Moving With Cats • How To Make It Less Stressful
Whether you have had cats your whole life or have a brand new addition to the family, moving and transitioning them to a new space will be a challenge. One of the reasons we love cats is their independence; one of the biggest hurdles of having a cat is also their independence. They are very territorial animals so a new home means new smells and sounds, new corners and routines that may throw them off balance. Although we can’t eliminate the inherent moving anxieties for our fur balls, we can help ease the transition on them and ourselves in a number of ways.
If you are planning to move in the near future and (like me) have a feline friend. I have created this checklist to help make sure you’ve covered all your bases! The first section only applies if you will be moving far away and require plane travel or pet accommodations.
Before The Move
The moving process begins weeks or months prior to move date. While we are likely focusing on packing our belongings, purging non-necessities, hiring contractors to paint our new bedrooms or add in that coat closet to the front hall before moving in, we need to add our feline friends to the list of things to address before move day. As cat parents, it is impossible to eliminate all the stressors that arise during the moving process. Cats are nervous animals and their territorial nature makes the displacement when moving difficult for them to embrace. However, there are a number of things we can do before moving to help ease the process.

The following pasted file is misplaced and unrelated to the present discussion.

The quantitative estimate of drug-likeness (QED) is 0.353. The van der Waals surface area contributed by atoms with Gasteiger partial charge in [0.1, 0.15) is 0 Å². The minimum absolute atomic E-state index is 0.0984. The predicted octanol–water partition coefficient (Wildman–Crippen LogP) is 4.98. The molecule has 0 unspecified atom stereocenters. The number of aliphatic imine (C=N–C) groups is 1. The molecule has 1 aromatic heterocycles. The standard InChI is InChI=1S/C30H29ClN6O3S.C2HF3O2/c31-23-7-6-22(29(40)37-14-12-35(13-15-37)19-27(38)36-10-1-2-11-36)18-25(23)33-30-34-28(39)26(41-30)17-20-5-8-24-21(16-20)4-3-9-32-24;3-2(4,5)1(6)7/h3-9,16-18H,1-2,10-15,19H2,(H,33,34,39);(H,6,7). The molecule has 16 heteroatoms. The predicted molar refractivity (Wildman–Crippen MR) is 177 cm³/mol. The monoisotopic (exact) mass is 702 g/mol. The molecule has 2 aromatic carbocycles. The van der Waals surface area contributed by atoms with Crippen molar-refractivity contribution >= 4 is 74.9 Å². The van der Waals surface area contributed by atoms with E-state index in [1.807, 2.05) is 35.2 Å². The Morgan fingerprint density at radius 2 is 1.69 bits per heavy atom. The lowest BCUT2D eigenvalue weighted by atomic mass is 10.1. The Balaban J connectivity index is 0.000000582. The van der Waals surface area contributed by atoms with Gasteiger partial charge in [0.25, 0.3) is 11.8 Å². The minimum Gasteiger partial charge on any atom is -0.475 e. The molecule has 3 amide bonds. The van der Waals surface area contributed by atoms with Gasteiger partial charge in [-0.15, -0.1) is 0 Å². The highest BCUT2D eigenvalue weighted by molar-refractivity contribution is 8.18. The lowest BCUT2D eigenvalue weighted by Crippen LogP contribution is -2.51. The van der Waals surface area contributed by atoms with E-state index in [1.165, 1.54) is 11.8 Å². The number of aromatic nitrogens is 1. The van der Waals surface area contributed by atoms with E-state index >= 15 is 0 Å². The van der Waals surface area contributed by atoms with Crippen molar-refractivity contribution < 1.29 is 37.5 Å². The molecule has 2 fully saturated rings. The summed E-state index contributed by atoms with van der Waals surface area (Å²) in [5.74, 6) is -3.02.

Put out moving boxes a few days or weeks prior to the move date. This will help your cat become aquainted with their presence. Introducing large items like moving boxes on the day of the move will increase your cats anxiety making the transition more difficult for them. By introducing the boxes early, your cat will have time to sniff around and play with them, accepting them as a new object in their territory before the added commotion of the move begins.
I’m one of the lucky few who brings out the carrier and my cat walks right in. He loves small spaces and never seems to associate the carrier with an anticipated car ride (that part he despises). If your cat is in the majority and you have a difficult time getting him or her in the carrier, this is an important step before moving. Keep your cat in a confined space like the basement or a bedroom for a few hours with the carrier open. Put a cozy blanket and a few treats inside, then leave. Allow your cat some one-on-one time with their transportation. Whether this helps eliminate the pain of confinement during the drive really depends on the cat, but it’s worth a shot! Even if it makes getting your cat in the carrier slightly easier, I’ll take that as a win!